That being said, here are some things you could possibly do to reduce the actual number of things:

    Sell your sewing projects on ebay. Plenty of people sell one-of-a-kind artwork or whatever, and there’s no expectation that you’ll keep it up month after month.

    Pack up all your books & DVDs now (preferably in such a way that you could find them again if necessary). Those that you’ve dug out between now and August are worth keeping. Those that you don’t can be donated to charities, libraries, and friends in need.

    Go through the cookbooks and make a file of the recipes you actually like; donate the actual cookbooks. I really like having my recipes on the computer, so I can modify them and make notes with infinite margins, so they take up no space at all.

    Leo of Zen Habits wrote a post about how we have lots of rituals in our culture for getting stuff (birthdays, Christmas, wedding shower, baby shower, engagement party, retirement party….) but no rituals for getting rid of stuff. I’m still trying to come up with a ritual for getting rid of stuff. I’ve thought about having a Boxing Day ritual where you put a little paper dot on everything in the house. When you use the item, you take the dot off. Anything that still has a dot by ___________ gets gotten rid of. I’m thinking maybe July 25 would be a great throw-stuff-out-day.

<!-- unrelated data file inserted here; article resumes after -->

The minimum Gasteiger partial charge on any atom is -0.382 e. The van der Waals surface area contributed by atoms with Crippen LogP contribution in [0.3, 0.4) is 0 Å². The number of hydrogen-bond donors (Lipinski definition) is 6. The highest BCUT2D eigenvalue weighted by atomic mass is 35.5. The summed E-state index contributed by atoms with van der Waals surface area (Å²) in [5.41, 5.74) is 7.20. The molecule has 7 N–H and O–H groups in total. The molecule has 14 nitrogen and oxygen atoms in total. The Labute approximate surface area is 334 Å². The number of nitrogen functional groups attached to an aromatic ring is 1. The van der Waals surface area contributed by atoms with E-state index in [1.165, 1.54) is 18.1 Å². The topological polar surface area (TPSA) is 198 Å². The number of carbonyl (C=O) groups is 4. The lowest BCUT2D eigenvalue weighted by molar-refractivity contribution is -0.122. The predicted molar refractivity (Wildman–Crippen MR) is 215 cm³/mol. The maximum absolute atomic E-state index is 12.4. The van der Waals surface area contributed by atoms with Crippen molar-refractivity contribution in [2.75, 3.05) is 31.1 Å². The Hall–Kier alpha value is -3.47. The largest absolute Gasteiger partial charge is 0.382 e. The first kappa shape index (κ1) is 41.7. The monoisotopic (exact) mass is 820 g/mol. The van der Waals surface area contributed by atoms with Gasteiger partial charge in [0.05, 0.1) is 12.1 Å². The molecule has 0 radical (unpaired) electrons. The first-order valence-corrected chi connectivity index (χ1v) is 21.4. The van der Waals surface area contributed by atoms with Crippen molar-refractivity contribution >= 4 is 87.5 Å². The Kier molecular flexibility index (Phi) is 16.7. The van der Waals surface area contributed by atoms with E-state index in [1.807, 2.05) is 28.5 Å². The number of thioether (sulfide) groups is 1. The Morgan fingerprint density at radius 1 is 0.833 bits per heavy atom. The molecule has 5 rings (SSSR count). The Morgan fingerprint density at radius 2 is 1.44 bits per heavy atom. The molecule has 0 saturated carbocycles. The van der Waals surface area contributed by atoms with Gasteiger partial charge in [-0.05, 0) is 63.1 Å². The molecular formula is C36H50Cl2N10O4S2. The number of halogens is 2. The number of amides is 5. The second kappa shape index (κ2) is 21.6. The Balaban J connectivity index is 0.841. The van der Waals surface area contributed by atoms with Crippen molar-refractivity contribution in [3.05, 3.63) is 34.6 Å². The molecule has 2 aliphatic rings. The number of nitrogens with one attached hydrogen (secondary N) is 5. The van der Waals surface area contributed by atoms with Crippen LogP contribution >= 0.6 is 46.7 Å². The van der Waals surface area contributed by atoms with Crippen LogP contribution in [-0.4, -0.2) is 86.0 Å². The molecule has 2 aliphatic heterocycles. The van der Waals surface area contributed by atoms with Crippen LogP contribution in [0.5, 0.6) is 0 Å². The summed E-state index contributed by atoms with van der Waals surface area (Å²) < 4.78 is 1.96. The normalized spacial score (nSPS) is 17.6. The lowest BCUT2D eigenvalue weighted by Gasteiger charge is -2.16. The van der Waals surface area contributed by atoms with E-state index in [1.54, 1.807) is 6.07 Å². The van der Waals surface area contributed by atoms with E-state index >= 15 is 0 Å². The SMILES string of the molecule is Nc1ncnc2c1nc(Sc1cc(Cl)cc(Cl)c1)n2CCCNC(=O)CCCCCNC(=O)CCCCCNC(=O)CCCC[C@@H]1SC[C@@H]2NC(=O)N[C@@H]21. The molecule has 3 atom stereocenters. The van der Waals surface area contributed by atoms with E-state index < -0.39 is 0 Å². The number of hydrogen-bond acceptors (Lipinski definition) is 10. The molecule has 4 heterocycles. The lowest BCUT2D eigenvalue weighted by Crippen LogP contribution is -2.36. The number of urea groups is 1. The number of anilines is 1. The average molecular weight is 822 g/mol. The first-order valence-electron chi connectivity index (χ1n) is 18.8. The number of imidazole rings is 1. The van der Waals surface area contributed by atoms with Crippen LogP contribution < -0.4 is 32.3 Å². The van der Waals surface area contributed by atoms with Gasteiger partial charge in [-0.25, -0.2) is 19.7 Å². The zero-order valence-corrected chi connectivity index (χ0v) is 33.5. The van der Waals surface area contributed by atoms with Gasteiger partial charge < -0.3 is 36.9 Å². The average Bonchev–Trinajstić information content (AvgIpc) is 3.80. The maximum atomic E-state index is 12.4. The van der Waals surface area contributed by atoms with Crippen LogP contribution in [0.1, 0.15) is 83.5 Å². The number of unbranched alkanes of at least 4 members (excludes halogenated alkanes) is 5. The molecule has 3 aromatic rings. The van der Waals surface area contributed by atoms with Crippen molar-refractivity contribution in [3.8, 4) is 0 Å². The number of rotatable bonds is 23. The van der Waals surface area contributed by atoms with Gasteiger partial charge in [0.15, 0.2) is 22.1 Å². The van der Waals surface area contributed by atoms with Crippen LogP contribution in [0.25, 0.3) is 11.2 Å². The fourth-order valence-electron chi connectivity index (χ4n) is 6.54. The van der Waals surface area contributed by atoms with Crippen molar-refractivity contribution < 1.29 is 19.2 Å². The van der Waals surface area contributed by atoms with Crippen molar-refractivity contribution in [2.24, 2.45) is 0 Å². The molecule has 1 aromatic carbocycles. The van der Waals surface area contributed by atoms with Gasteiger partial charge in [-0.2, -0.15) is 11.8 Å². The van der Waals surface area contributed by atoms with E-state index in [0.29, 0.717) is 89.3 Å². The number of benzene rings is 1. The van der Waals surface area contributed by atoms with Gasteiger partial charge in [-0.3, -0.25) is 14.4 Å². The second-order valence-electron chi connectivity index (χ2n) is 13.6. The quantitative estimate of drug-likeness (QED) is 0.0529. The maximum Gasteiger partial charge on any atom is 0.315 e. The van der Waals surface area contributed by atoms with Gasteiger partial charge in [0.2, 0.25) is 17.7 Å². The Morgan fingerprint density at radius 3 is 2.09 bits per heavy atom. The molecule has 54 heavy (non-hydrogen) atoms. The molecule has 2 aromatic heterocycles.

I’m thinking maybe to offer stuff I don’t need on Craigslist or Freecycle or whatever, with a message that explains what the item is, but also why it’s important to me, what it means to me. So that although I’m getting rid of it, I’m also honoring its place in my life.

    I also think that you possibly could be clean & organized in 700 sq feet. It would fit easily in 1000 sq feet, but you might, with effort, be able to find everything a home and make it stay there. You just won’t have as much space between the homes as you’d like.

    That’s what I’m working on right now. I have about half the basement at my parents’ house, and one way or another, everything Adam & I own has to fit in that. So I have to organize it or throw it out. It’s a process, but it’s coming along.

    Good luck with all of it. Let me know if I can help.